In the late 19th century, Charles Darwin proposed that cognition, or "intelligence," was the product of two combined evolutionary forces: natural selection and sexual selection. Research on human mate choice showed that intelligence is sexually selected for, and is highly esteemed by both sexes. Some evolutionary psychologists have suggested that humans evolved large brains because the cognitive abilities associated with this size increase were successful in attracting mates, consequently increasing reproductive success: brains are metabolically costly to produce and are an honest signal of mate quality. Cognition may be functioning to attract mates in other taxa. If the possession of higher cognitive skills enhances a male's ability to gather resources, then females may benefit directly from choosing more intelligent males, through courtship feeding or allofeeding. Assuming cognitive skills are heritable to some degree, females may also benefit indirectly through their offspring. Additionally, cognitive ability has been shown to vary significantly, both within and between species, and could be under sexual selection as a result. Recently, researchers have started to ask to what extent individuals assess the cognitive abilities of the opposite sex when choosing a mate. In fruit flies, the absence of sexual selection was accompanied by a decline in male cognitive performance.
Female preference for males with enhanced cognitive ability "may be reflected in successful males' courtship displays, foraging performance, courtship feeding or diet-dependent morphological traits." However, few are the studies that assess whether females can discriminate between males through direct observation of cognitively demanding tasks. Instead, researchers generally investigate female choice by reason of morphological traits correlated with cognitive ability.
Although there is some evidence that females assess male cognitive ability when choosing a mate, the effect that cognitive ability has on survival and mating preference remain unclear. Many questions need to be answered to be able to better appreciate the implications that cognitive traits may have in mate choice. Some discrepancies also need to be resolved. For example, in 1996, Catchpole suggested that in songbirds, females preferred males with larger song repertoires. Learned song repertoire was correlated with the size of the High Vocal Center (HVC) in the brain; females may then use song repertoire as an indicator of general cognitive ability. However, a more recent study found learned song repertoire to be an unreliable signal of cognitive ability. Rather than a general cognitive ability, male songbirds were found to have specific cognitive abilities that did not positively associate.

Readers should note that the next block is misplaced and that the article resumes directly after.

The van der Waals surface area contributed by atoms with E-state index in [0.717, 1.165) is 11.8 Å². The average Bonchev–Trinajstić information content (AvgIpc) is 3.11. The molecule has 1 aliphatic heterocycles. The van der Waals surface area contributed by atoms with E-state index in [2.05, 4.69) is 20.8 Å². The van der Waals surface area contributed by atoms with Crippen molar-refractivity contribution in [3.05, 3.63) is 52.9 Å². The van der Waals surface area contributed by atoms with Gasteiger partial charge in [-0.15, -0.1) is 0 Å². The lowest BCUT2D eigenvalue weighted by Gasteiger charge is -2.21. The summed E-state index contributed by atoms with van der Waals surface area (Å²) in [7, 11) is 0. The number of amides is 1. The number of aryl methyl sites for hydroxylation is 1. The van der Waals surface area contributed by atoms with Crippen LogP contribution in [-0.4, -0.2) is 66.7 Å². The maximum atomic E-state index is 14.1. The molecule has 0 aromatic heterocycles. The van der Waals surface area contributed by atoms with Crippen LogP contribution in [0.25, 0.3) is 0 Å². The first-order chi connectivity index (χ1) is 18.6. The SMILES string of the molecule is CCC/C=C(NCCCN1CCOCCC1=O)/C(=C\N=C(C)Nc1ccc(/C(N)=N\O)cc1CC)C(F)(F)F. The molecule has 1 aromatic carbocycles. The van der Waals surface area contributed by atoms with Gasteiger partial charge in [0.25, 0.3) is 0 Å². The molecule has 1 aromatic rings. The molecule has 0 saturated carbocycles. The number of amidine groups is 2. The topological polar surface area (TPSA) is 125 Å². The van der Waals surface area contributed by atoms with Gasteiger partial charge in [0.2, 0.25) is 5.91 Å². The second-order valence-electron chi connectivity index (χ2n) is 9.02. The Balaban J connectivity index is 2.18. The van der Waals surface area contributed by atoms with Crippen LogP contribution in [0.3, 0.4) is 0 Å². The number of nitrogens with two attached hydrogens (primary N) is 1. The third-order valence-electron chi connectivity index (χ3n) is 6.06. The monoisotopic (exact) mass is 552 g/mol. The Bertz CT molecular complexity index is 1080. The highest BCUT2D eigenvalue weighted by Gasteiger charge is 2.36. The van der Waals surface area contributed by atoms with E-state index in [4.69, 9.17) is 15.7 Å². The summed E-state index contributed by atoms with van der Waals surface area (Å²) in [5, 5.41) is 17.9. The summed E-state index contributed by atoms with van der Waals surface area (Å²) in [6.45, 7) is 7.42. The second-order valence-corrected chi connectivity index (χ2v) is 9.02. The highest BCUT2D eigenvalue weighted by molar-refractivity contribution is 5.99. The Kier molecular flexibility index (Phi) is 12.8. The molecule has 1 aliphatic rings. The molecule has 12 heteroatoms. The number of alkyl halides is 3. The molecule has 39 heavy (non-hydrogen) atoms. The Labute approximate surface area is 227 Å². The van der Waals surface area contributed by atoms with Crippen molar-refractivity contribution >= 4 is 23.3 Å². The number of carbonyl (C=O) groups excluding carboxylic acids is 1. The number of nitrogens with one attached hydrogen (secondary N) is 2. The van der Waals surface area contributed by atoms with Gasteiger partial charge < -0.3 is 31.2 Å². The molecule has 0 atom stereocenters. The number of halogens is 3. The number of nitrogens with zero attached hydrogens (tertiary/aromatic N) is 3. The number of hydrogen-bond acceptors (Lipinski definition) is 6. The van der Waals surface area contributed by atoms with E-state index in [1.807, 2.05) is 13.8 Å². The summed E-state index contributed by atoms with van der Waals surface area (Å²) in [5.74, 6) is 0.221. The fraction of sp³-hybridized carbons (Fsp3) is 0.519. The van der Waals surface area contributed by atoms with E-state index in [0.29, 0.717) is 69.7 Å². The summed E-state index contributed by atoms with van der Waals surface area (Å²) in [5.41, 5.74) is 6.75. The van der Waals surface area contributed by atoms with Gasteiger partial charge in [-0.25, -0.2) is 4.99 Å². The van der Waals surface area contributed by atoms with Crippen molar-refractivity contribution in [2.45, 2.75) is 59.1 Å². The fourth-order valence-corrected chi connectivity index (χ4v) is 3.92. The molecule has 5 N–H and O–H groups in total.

As of 2011, more research was needed on what extent cognitive abilities determine foraging success or courtship displays, what extent behavioural courtship displays rely on learning through practice and experience, what extent cognitive abilities affect survival and mating success, and what indicator traits could be used as a signal of cognitive ability. Researchers have started to explore links between cognition and personality; some personality traits such as boldness or neophobia may be used as indicators of cognitive ability, although more evidence is required to characterize personality-cognition relationships. As of 2011, empirical evidence for the benefits, both direct and indirect, of choosing mates with enhanced cognition is weak. One possible research direction would be on the indirect benefits of mating with males with enhanced spatial cognition in mountain chickadees. Additional focus in research is needed on developmental and environmental effects on cognitive ability, as such factors have been shown to influence song learning and could therefore influence other cognitive traits.